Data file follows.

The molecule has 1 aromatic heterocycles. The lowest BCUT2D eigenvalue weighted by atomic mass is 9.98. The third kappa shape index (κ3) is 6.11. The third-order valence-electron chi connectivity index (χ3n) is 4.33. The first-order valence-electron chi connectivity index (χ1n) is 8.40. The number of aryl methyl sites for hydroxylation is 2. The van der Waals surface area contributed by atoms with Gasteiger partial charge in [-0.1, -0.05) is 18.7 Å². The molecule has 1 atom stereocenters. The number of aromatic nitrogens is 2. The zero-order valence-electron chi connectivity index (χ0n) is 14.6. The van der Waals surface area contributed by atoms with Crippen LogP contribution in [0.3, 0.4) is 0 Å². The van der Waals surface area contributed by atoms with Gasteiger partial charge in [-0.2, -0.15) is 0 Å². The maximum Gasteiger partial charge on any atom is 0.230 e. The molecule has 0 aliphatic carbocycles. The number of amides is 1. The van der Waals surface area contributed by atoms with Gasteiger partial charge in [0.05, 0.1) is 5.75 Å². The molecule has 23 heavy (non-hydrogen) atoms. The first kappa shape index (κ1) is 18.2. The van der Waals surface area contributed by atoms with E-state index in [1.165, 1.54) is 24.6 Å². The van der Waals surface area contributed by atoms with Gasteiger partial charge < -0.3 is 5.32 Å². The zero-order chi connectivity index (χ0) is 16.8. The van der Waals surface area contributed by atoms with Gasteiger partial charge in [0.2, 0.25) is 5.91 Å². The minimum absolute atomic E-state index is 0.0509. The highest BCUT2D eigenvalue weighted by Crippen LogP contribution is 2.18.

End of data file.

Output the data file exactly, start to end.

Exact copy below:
The molecule has 1 aromatic heterocycles. The lowest BCUT2D eigenvalue weighted by atomic mass is 9.98. The third kappa shape index (κ3) is 6.11. The third-order valence-electron chi connectivity index (χ3n) is 4.33. The first-order valence-electron chi connectivity index (χ1n) is 8.40. The number of aryl methyl sites for hydroxylation is 2. The van der Waals surface area contributed by atoms with Gasteiger partial charge in [-0.1, -0.05) is 18.7 Å². The molecule has 1 atom stereocenters. The number of aromatic nitrogens is 2. The zero-order valence-electron chi connectivity index (χ0n) is 14.6. The van der Waals surface area contributed by atoms with Crippen LogP contribution in [0.3, 0.4) is 0 Å². The van der Waals surface area contributed by atoms with Gasteiger partial charge in [-0.2, -0.15) is 0 Å². The maximum Gasteiger partial charge on any atom is 0.230 e. The molecule has 0 aliphatic carbocycles. The number of amides is 1. The van der Waals surface area contributed by atoms with Gasteiger partial charge in [0.05, 0.1) is 5.75 Å². The molecule has 23 heavy (non-hydrogen) atoms. The first kappa shape index (κ1) is 18.2. The van der Waals surface area contributed by atoms with E-state index in [1.165, 1.54) is 24.6 Å². The van der Waals surface area contributed by atoms with Gasteiger partial charge < -0.3 is 5.32 Å². The zero-order chi connectivity index (χ0) is 16.8. The van der Waals surface area contributed by atoms with Gasteiger partial charge in [0.2, 0.25) is 5.91 Å². The minimum absolute atomic E-state index is 0.0509. The highest BCUT2D eigenvalue weighted by Crippen LogP contribution is 2.18.